A new trend for self-managed-super-funds (SMSF) in Australia to grow their portfolio is through alternative capital investments. The baby boomer generation is rapidly reaching retirement age. Hence, there is widespread realization that your SUPER savings will not be sufficient to provide a decent standard of living. As a result, the SMSF industry has seen massive growth over the last 10 years.
Sophisticated investors are seeking SMSF diversify portfolio options rather then keeping large amounts of cash in the bank. Furthermore profiting the banks and not your SUPER account. Because deposit rates are at historical lows, usually turn to property as a safe asset class.
SMSF Diversify Portfolio
Investor who have taken control of their SUPER and have established their own SMSF. Maybe looking for an alternative bricks and mortar investment over the medium term, and certainly providing an income and return on your capital.
Population growth is the main driver of the economy. People need housing and someone must fund and build it to keep up with population growth. Including the demographic shift in apartments as the preferred choice of housing. SMSF property investment has been the main driver for establishing DIY funds because industry funds have not delivered acceptable returns.
Banks have significantly retreated from financing property development, especially multi-storey complexes. Furthermore, any senior debt component has strict lending criteria such as presales. There is no shortage of land or refurbishment opportunities. Property developers are plentiful to build housing and meet the demand. Investors are stepping outside of traditional assets, therefore seeking higher returns via alternative investments. Property development offers both a secure asset class and an alternative SMSF portfolio diversification strategy.
SMSF Property Investment
Smart money will always find new ways to invest. Shadow banking or peer-2-peer lending is gaining wide-spread momentum as overseas investors, SMSF and institutional funds are taking the place of traditional banking and funding SMSF property investment into residential and commercial projects and community projects.
SMSF have been carrying on property development business activities since SMSF came into existence. There is no express prohibition on SMSF’s undertaking property development business activities. Provided such activities do not breach the provisions of SIS Act 1993 or the SIS Regs 1994 or ITAA97 1997 or the ITAA36 1936.
Without the SMSF being the actual property developer, its an arms length transaction and an alternative way for SMSF to invest in property. No need to take development risks, deal with council zoning issues and lack of experience of being a property developer. The SMSF can participate in the financing of the development through ResiBonds (Residential Investment Bonds). The Bond is a loan (debt security) to the development company. The SMSF property investor receives monthly or quarterly interest (coupon rate). The capital is redeemed at the end of the term or maturity date.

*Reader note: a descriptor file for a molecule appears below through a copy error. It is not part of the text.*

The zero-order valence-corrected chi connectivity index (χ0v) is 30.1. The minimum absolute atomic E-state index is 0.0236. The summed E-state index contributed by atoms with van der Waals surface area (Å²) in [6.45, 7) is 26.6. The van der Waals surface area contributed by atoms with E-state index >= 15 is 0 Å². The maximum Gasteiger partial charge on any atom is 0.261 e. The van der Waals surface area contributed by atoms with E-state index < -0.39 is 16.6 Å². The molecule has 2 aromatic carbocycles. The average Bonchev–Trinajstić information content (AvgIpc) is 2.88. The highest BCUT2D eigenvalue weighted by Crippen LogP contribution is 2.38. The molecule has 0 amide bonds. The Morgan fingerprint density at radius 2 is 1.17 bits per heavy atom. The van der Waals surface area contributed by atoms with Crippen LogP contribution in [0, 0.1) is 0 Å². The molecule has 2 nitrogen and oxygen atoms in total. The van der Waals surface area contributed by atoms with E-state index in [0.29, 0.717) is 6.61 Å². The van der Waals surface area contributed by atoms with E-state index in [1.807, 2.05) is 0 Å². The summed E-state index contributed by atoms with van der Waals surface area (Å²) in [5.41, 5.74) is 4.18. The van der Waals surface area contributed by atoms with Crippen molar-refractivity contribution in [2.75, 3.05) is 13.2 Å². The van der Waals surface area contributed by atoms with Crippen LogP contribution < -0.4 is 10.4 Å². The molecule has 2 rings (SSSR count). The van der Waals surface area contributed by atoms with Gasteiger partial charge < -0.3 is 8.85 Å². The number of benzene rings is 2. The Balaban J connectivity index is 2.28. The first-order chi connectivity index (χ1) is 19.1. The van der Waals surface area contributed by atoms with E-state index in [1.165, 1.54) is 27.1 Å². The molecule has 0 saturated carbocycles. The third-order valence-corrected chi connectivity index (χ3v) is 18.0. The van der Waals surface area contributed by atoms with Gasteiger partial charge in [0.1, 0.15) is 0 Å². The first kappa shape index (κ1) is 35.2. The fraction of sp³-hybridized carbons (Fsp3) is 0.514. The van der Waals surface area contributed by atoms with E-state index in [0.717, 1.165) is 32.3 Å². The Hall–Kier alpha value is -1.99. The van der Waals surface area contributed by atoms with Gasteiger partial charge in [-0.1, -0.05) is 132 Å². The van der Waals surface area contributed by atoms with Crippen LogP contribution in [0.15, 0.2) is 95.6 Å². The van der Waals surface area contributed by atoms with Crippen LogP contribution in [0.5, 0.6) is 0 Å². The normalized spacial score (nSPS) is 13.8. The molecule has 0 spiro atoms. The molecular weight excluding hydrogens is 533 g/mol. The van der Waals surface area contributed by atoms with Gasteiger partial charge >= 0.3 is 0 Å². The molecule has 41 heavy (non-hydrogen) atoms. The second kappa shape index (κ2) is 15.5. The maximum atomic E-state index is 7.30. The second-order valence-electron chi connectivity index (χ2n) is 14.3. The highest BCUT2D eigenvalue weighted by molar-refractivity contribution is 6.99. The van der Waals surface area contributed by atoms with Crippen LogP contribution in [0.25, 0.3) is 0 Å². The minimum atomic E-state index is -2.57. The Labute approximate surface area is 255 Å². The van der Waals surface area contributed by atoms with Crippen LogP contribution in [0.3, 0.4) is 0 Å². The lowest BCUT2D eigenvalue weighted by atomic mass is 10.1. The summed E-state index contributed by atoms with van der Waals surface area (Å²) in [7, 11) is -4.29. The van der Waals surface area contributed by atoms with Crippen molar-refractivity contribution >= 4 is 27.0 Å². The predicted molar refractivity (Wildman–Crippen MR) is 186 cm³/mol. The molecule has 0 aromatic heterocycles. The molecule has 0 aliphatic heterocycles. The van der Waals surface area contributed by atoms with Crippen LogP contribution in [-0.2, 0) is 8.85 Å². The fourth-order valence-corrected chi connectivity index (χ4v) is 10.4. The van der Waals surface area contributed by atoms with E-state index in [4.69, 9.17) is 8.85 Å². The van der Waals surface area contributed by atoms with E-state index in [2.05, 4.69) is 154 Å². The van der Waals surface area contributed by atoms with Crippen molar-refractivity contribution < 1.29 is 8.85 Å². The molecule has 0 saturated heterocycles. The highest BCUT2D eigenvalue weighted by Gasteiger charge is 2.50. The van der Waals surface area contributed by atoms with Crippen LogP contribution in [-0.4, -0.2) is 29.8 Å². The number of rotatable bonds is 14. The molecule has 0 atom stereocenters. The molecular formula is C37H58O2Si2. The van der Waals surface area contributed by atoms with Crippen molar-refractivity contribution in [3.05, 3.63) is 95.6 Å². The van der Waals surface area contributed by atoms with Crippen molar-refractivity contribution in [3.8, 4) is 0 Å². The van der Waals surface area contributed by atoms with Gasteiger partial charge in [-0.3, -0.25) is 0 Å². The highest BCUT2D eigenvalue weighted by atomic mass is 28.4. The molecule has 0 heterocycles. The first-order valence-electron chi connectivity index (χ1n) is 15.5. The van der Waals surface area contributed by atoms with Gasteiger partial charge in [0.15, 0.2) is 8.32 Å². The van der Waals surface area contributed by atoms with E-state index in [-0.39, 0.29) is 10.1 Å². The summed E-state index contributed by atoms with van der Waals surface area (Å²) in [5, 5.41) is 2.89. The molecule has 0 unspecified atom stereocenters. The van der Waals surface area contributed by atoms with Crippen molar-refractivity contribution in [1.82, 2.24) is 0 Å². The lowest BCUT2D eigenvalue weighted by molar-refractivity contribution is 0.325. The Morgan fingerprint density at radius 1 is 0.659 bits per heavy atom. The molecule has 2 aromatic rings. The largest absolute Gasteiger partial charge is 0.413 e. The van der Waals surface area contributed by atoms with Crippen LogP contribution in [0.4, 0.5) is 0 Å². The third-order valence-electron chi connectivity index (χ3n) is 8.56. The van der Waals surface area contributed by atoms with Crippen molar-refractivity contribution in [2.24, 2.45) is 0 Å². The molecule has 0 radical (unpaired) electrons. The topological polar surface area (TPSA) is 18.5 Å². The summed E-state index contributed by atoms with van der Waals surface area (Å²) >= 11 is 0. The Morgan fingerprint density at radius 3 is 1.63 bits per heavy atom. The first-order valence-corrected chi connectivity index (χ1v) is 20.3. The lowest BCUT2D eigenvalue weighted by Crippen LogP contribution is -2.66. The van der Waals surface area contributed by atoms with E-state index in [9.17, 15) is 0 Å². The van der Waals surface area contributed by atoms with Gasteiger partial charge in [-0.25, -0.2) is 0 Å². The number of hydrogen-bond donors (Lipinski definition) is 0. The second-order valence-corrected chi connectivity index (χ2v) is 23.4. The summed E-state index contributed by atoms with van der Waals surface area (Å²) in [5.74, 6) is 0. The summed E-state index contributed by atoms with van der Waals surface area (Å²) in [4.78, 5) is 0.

ResiBonds funding instrument
For investors seeking an alternative property investment option for their SMSF. ResiBonds offer a new alternative method to funding property development for small -scale projects.
- Typically issued over the medium term of 2-3 years’ and the ResiBond is structured as a debt instrument
- A fixed rate (or coupon rate) is applied paying income to the Bondholder until the bond is redeemed
- The principle capital is repaid including all interest owing and the ResiBond can be redeemed early
- The ResiBond can be converted to equity if agreed in the terms and conditions
- A registered equitable mortgage can be called upon in the event of default by the issuer. The ResiBond can be secured via 1st or 2nd mortgage
Consider all options
SMSF investors must carefully consider all options and risks when seeking to diversify their portfolios through alternative property investments. It is crucial to consider your stage toward retirement, your health and financial status when choosing investment opportunities. Above all, seek independent financial and taxation advice to make an informed decision.
The disclaimer covers content, comments, responsibility, links, government and local laws, jurisdiction and communication methods. None of the contents on this website or blog should be construed as any kind of advice or recommendation. Nothing in it should be taken to constitute a statement that is intended to influence a person or persons in making a decision regarding any investment or financial product. This website or blog does not purport to be complete, accurate or contain all information which its users may require to make an informed assessment of whether to invest in any Offer listed through Accrutus Capital Pty Ltd.